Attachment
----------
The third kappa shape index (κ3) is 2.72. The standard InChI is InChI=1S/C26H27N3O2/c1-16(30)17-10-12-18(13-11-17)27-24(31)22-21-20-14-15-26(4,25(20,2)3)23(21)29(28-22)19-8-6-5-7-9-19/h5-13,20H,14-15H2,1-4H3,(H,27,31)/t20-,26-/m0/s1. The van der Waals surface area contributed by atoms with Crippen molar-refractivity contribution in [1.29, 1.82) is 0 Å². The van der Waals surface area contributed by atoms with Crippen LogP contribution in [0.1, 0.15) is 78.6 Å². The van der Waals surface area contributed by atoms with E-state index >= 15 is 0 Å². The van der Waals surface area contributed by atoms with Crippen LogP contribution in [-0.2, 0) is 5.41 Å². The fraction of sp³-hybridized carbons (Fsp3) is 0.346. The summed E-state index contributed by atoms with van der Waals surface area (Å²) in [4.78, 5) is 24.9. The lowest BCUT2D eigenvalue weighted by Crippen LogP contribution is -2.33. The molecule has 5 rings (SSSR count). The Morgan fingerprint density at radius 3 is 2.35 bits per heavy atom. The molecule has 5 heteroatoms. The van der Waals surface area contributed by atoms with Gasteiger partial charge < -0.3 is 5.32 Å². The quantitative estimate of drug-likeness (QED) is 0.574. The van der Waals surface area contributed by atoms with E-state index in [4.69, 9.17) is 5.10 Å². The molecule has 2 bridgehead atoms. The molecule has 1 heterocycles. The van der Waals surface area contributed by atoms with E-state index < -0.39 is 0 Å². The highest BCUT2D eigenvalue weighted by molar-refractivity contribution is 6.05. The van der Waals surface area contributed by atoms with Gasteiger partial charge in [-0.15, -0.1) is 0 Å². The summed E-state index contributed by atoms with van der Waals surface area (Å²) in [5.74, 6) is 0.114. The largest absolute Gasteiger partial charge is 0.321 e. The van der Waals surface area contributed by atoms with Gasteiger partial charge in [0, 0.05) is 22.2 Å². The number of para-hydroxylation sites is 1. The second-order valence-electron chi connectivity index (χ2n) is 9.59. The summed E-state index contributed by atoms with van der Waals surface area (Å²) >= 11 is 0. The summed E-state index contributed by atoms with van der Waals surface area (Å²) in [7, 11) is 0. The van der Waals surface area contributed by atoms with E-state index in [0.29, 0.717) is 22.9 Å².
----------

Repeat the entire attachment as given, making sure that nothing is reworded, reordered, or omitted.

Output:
The third kappa shape index (κ3) is 2.72. The standard InChI is InChI=1S/C26H27N3O2/c1-16(30)17-10-12-18(13-11-17)27-24(31)22-21-20-14-15-26(4,25(20,2)3)23(21)29(28-22)19-8-6-5-7-9-19/h5-13,20H,14-15H2,1-4H3,(H,27,31)/t20-,26-/m0/s1. The van der Waals surface area contributed by atoms with Crippen molar-refractivity contribution in [1.29, 1.82) is 0 Å². The van der Waals surface area contributed by atoms with Crippen LogP contribution in [0.1, 0.15) is 78.6 Å². The van der Waals surface area contributed by atoms with E-state index >= 15 is 0 Å². The van der Waals surface area contributed by atoms with Crippen LogP contribution in [-0.2, 0) is 5.41 Å². The fraction of sp³-hybridized carbons (Fsp3) is 0.346. The summed E-state index contributed by atoms with van der Waals surface area (Å²) in [4.78, 5) is 24.9. The lowest BCUT2D eigenvalue weighted by Crippen LogP contribution is -2.33. The molecule has 5 rings (SSSR count). The Morgan fingerprint density at radius 3 is 2.35 bits per heavy atom. The molecule has 5 heteroatoms. The van der Waals surface area contributed by atoms with Gasteiger partial charge < -0.3 is 5.32 Å². The quantitative estimate of drug-likeness (QED) is 0.574. The van der Waals surface area contributed by atoms with E-state index in [4.69, 9.17) is 5.10 Å². The molecule has 2 bridgehead atoms. The molecule has 1 heterocycles. The van der Waals surface area contributed by atoms with E-state index < -0.39 is 0 Å². The highest BCUT2D eigenvalue weighted by molar-refractivity contribution is 6.05. The van der Waals surface area contributed by atoms with Gasteiger partial charge in [-0.15, -0.1) is 0 Å². The summed E-state index contributed by atoms with van der Waals surface area (Å²) in [5.74, 6) is 0.114. The largest absolute Gasteiger partial charge is 0.321 e. The van der Waals surface area contributed by atoms with Gasteiger partial charge in [0, 0.05) is 22.2 Å². The number of para-hydroxylation sites is 1. The second-order valence-electron chi connectivity index (χ2n) is 9.59. The summed E-state index contributed by atoms with van der Waals surface area (Å²) >= 11 is 0. The summed E-state index contributed by atoms with van der Waals surface area (Å²) in [7, 11) is 0. The van der Waals surface area contributed by atoms with E-state index in [0.29, 0.717) is 22.9 Å².